POSTED: 1:24 p.m. HST, Nov 18, 2011
LAST UPDATED: 1:43 p.m. HST, Nov 18, 2011
Despite the Judicial Selection Commission's announcement this week that it will release the names of judicial finalists, state lawyers are still considering whether to appeal a state judge's ruling this week that Gov. Neil Abercrombie must make public the commission's lists of candidates for his three appointments this year.
Attorney General David Louie said today that no decision has been made on whether to seek a review of Circuit Judge Karl Sakamoto's ruling Monday that granted a request by the Honolulu Star-Advertiser for a judgment requiring the governor to release the names.
Sakamoto issued his oral ruling from the bench; the written order of his decision is still being prepared.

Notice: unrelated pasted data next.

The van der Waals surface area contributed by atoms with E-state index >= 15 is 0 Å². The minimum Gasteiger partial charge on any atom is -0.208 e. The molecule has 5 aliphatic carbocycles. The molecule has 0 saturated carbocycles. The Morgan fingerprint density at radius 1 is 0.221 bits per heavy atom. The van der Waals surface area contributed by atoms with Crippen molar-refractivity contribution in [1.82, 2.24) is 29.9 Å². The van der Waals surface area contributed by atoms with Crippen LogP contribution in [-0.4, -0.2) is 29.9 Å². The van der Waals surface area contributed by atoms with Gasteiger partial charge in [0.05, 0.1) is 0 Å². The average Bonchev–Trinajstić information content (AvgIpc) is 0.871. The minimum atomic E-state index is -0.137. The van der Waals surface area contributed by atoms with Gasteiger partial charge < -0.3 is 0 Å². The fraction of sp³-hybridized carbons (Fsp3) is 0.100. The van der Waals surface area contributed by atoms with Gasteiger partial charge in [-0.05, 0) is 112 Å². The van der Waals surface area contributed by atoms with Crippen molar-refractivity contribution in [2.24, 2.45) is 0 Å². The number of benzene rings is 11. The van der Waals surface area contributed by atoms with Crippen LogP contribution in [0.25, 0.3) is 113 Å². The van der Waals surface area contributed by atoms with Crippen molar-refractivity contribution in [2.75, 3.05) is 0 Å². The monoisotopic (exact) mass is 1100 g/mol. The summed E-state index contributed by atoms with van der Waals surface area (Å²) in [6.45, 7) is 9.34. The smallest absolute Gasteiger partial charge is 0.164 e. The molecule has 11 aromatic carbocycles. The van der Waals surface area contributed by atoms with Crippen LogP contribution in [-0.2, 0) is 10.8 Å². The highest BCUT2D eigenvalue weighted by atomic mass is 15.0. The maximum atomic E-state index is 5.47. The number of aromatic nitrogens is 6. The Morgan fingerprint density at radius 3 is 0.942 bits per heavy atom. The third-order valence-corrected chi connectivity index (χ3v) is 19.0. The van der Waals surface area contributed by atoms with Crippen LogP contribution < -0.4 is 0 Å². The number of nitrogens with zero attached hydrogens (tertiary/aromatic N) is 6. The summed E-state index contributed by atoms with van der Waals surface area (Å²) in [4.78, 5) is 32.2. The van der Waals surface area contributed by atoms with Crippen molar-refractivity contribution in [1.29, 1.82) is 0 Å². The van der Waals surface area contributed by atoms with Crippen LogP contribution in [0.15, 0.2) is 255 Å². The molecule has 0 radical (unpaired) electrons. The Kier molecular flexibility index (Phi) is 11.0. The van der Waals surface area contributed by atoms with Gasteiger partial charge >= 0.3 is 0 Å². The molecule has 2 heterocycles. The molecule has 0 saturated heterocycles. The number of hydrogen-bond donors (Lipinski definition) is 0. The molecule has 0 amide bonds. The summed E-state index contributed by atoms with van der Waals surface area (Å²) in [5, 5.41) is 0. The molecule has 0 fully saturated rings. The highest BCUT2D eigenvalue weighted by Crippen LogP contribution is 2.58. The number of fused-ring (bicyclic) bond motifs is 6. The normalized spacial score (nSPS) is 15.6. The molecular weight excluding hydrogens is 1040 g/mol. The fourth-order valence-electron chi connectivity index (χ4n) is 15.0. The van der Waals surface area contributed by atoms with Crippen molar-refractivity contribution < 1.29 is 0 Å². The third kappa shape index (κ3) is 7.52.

Louie said they first wanted to "review and evaluate" the judge's written order.
On Wednesday, the Judicial Selection Commission announced that it has amended its rules and will release its lists of candidates for future appointments the same time it sends the names to the governor and chief justice.
Louie said in a news release today that the commission's decision has the "practical effect" of making the lists public regardless of who releases them.
But he said it doesn't mean the state won't appeal Sakamoto's decision.
"We recognize the right of the Judicial Selection Commission to change its rules and decide on its own authority whether to publicize the names on the list," Louie said.
"But this does not change the holding in (the 1993 Hawaii Supreme Court decision) that provided the governor with the discretion to release the names, contrary to Judge Sakamoto's ruling against the state in the recent case filed by the Star-Advertiser."
The previous two governors routine released the commission's lists.
But Abercrombie refused to release the names when he appointed Sabrina McKenna to the Hawaii Supreme Court and two judges to the circuit court this year.
Under the state constitution, the governor must appoint each state, appeals and circuit court jurist from lists of four to six candidates from the commission.
The chief justice appoints district judges from the commission's lists of at least six names.